Here’s a breakdown of what I’ve been up to at work last week:

 
 

Monday

I was in Tamale, the capital of the Northern Region 4 hours south of Navrongo where I stay, for our DDA (District Director of Agric) Fellowship. It was the last of 5 workshops where we bring the directors together from different districts to share ideas, problem solve together, learn about specific issues they’re interested in (like value chains), work on some leadership development such as different leadership styles and reflecting on their strengths and weaknesses. At this session they presented on their change projects that they came up with and held each other accountable for – they basically shared progress and what happened. One director’s project was around Performance Based Incentives where he and his staff established a criteria and team to assess field staff on how well they’ve done and rewarding them (incentive) with either material or non-material things such as extra fuel money, a certificate and public recognition, work materials like rubber boots, being allowed to attend a workshop, etc. Another director’s project was to keep detailed records of fertilizer transactions and numbers and analyze this data – for a clearer description have a look at my colleague Erin’s comments: http://perspectives.ewb.ca/static/erinperspective.html

 
 

And on top of all that, for me it was a fun time because they all joke around a lot and have lots of laughs – which is one of the things I love about some people here – and it just made the day more enjoyable. On the other hand, they also gave each other feedback (positive and constructive) which is not a common practice among civil servants or anyone as far as I’ve heard and seen here.

 
 

Tuesday

Megan, an EWB staff from a neighbouring district, came to my district and met with 2 AEA field staff Greg and Clement and I in the field on an AEA field exchange, which is something Megan has been piloting. It’s basically scheduling and encouraging field staff to think about what they want to learn from other field staff. So we don’t chose for them or dictate and they get to decide based on what they want to know, this could be how to measure a yield plot, or how to do a business plan with a group, or some composting methods or whatever they feel is important to learn from each other. We just play the ‘middle-man’ and organize things so that it happens. We’re aware that it’s not sustainable but it’s an interesting experiment to see how peer to peer learning can happen and if it’s useful or not.

 
 

Wednesday

I helped run the Agriculture as a Business (AAB) workshop for field staff at the district, and to my surprise just about all the AEAs showed up which I found incredible since everyone knew the director was out of town. I think it went pretty well, even though I never know how good workshops are because I’ve seen a bunch of them that people are used to attending and the engagement level is never that high. But I was happy that Greg and Clement facilitated the majority of it so it wasn’t just me, I played a smaller role which is how it should be, while the two of them gained some experience facilitating rather than the usual being on the receiving end, and I think it was good that they were promoting the AAB tool as a way to help build strong farmer groups. I’m also unsure about if people will actually use it or not but the director is mandating the use of the AAB tool to strengthen farmer groups so I’m optimistic. EWB is planning on doing an evaluation of the AAB tool to try and measure the results, not to get donor funding but to know how beneficial it is based on some evidence rather than just our personal experience and gut feelings. So I’m hoping to be a part of this evaluation work in the near.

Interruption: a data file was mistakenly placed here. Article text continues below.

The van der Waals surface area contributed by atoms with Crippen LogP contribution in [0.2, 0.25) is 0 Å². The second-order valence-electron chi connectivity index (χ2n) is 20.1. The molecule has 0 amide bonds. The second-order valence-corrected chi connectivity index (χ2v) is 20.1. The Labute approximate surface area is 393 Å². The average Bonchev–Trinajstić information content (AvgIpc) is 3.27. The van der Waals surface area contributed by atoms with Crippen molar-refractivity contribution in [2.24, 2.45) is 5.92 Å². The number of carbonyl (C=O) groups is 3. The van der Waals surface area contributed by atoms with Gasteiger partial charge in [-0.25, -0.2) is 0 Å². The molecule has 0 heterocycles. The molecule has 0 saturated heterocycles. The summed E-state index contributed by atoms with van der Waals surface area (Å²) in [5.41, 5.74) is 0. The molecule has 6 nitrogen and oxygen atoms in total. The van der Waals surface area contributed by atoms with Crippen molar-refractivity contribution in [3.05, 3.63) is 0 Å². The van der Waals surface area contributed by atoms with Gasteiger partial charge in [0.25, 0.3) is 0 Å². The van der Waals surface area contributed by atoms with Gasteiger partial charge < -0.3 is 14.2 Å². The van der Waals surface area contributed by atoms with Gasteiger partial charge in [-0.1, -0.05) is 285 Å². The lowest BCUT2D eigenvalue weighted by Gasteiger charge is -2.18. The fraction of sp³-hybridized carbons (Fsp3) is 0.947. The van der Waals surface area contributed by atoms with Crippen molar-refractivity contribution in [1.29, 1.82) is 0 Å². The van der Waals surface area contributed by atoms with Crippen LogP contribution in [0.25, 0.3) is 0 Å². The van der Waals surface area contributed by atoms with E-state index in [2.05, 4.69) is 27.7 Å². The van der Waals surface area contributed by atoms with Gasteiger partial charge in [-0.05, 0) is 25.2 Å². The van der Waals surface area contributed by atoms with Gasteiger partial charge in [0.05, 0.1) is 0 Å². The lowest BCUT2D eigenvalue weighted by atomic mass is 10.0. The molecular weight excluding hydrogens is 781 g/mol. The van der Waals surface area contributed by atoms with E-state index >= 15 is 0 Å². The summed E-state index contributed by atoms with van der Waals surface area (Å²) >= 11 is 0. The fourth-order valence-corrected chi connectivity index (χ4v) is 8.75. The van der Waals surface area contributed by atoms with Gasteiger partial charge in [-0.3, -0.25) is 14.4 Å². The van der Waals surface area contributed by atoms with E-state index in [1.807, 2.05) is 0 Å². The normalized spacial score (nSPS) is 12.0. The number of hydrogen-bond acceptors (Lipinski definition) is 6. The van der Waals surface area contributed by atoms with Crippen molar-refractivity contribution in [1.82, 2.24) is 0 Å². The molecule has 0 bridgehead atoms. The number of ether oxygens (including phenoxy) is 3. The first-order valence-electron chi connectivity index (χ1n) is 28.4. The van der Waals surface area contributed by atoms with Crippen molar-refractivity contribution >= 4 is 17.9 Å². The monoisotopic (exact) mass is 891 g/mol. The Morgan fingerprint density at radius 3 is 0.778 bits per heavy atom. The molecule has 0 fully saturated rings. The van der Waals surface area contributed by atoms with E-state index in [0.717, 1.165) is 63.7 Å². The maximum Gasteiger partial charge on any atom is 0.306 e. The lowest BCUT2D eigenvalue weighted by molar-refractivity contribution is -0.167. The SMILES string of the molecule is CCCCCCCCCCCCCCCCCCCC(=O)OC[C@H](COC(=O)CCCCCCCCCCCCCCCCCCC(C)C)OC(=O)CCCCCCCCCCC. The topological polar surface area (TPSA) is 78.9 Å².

Thursday

I went to the regional office and had a transition meeting with Megan before we departed for the EWB West African Retreat – where our Ghana and Burkina Faso staff come together to share information and ideas while holding workshops and presentations – and have some fun too. Megan is leaving Ghana next week so I’ll be the only EWB person in the Upper East Region, which means I’ll be working at the regional office in Bolga part time, maybe only once a week. I’m still learning about what this work will entail and what it will look like, but part of it will be attending monthly meetings that the regional director holds with all the district directors, working with the monitoring and evaluation department a bit on district reporting systems, and also being the face/mouth of EWB here and trying to build relationships with the regional director and regional officers to include them in our work and see how we can work together. I think another aspect of my role might entail visiting districts that we’ve previously worked in to see what’s happening, where they are at, are they even using AAB, what changes have they made and so on.

 
 

So that’s what has been happening with work lately, in a nutshell it’s mostly learn as you go which means plan and strategize but you have to be flexible and take action when an opportunity presents itself and react and make changes when things don’t go as planned; basically working in uncertainty.

 
 

 
 

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